President Donald Trump recently vowed to call Canadian officials to demand changes to dairy policies Wisconsin farmers say threaten their livelihoods.
“We are also going to stand up for our dairy farmers in Wisconsin. And I’ve been reading about it, I’ve been talking about it for a long time, and that demands, really, immediately, fair trade, with all of our trading partners. And that includes Canada,” he said.
“Because in Canada, some very unfair things have happened to our dairy farmers and others.’’
Dispute over ultra-filtered milk
He did not specifically identify what he was talking about in his unscripted musings, which came during a Wisconsin speech in which he touted “Buy American” policies that are opposed by Canada. It appeared, though, he was weighing in on an arcane but escalating bilateral dispute over ultra-filtered milk, a high-protein concentrate sometimes used to make cheese and yogurt.
The Canadian dairy lobby and government say Canadian policies are not responsible for the crisis that has beset about 75 family farms in Wisconsin since a local milk-processing company canceled its contracts April 1. But Trump joined the U.S. dairy lobby and a bipartisan group of U.S. lawmakers in attributing the problem to a Canadian reduction in prices that has made American imports less competitive.
His remarks were the latest in a series of signals that suggest Canada will not glide easily through the possible renegotiation of the North American Free Trade Agreement (NAFTA). After declaring in February that the trade relationship is “very outstanding,” his administration has floated a series of complaints.
Not until last month had he called out Canada specifically.
“What’s happened to you is very, very unfair,” he told the farmers. “It’s another typical one-sided deal against the United States, and it’s not going to be happening for long. So . . . we’re going to get together and we’re going to call Canada, and we’re going to say ‘what happened?’ And they might give us an answer, but we’re going to get the solution, not just the answer, okay, because we know what the solution is, all right?”
He did not say what he believes the solution is.
Prime Minister Justin Trudeau’s government did not respond to Trump last month. Instead, Ambassador David MacNaughton said it is important not to “lay blame where it does not belong.”
MacNaughton said Canada “does not accept” the contention that dairy policies in Canada are causing financial hardship in the U.S.
“The facts do not bear this out,’’ he wrote, citing a U.S. government report that says global and U.S. overproduction is the root of the U.S. dairy industry’s struggles.
“As made clear in the report, Canada is not a contributor to the overproduction problem,” MacNaughton said. He argued that Canada’s dairy industry is less protectionist than America’s.
Dispute is Complicated
Like most things related to Canada’s milk policy, the dispute is complicated.
At the beginning of April, Wisconsin’s Grassland Dairy Products informed 75 local farms that it would no longer purchase their milk. Grassland said it made the decision because it had just lost tens of millions of dollars worth of Canadian business as a result of the policy change in Canada.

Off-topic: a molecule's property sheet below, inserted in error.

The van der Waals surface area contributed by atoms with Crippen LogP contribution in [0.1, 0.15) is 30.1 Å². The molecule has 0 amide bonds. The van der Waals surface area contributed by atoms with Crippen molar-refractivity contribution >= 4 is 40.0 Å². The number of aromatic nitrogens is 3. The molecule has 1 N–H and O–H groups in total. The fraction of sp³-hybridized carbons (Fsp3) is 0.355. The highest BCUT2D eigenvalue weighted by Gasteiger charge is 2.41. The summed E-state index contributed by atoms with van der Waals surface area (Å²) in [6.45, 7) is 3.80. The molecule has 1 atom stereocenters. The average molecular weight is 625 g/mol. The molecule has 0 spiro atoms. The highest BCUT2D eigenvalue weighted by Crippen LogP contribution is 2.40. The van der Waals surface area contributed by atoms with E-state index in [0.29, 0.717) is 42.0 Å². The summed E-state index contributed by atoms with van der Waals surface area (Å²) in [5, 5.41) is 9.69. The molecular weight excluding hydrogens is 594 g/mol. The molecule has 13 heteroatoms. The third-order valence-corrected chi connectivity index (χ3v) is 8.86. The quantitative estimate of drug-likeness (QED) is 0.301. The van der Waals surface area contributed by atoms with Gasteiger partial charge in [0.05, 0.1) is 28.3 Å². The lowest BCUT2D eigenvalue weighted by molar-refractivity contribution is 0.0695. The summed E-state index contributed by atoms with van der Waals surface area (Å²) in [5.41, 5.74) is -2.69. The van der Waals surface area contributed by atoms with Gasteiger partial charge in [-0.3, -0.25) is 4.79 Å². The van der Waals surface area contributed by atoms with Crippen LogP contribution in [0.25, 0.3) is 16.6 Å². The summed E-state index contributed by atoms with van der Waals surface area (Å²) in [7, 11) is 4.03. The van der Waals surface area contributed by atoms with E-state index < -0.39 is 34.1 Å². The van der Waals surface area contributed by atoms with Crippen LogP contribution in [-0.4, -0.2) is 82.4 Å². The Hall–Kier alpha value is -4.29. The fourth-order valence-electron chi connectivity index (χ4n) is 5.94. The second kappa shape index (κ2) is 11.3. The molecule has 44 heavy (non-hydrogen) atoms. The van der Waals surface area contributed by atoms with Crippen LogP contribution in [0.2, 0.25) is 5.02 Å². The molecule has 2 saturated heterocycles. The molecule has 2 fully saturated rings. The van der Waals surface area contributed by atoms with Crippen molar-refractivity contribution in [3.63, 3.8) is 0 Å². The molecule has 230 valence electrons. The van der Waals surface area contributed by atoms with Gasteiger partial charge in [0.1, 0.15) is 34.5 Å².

The Canadian dairy industry, tightly regulated under a system of “supply management,” has long been protected from foreign competition by tariffs on imports. But ultra-filtered milk from the U.S. had been allowed to enter Canada tariff-free, and Canadian processors often preferred to import rather than pay higher prices to buy from Canadians.
Ontario changed the rules
A year ago, though, Ontario changed the rules: it allowed local processors to buy ultra-filtered milk and other kinds of skim milk from Canadian farms at world prices rather than the higher Canadian prices. All of a sudden, the need for U.S. imports evaporated.
Canada is now adopting a similar policy across the country, further alarming the U.S. industry already beset by a supply glut. In Wisconsin, some of the family farmers say they will have to sell off their cows if they can’t quickly find another processor.
The Canadian dairy industry says the entire issue has been misconstrued by the Americans. A spokesperson for the Dairy Farmers of Canada told the Washington Post in a front-page article that the Wisconsin farmers were using inaccurate “alternative facts,” a phrase popularized by a Trump aide.
In the Canadian industry’s version, the real culprit for the U.S. woes isn’t Canadian policy but the U.S. supply glut.
“When too much milk is produced, prices crash and there is no incentive to invest in increased processing capacities. The end result is job loss, loss of income for farmers, and in some cases, farmers having to shut down their farms,” a Dairy Farmers of Canada official said.
NAFTA Wish List
In in a draft letter to Congress, Trump expressed a preliminary NAFTA wish list in which he hinted that it wants to raise the subject during the upcoming talks.
Trump recently signed an executive order on Tuesday to crack down on exemptions to Buy American policies, which are supposed to require U.S. government projects to buy from American firms. Canadian Finance Minister Bill Morneau was expected to raise objections to the order at a meeting of G20 finance ministers in Washington, The Canadian Press reported.
(This article was first reported by the Toronto Star.)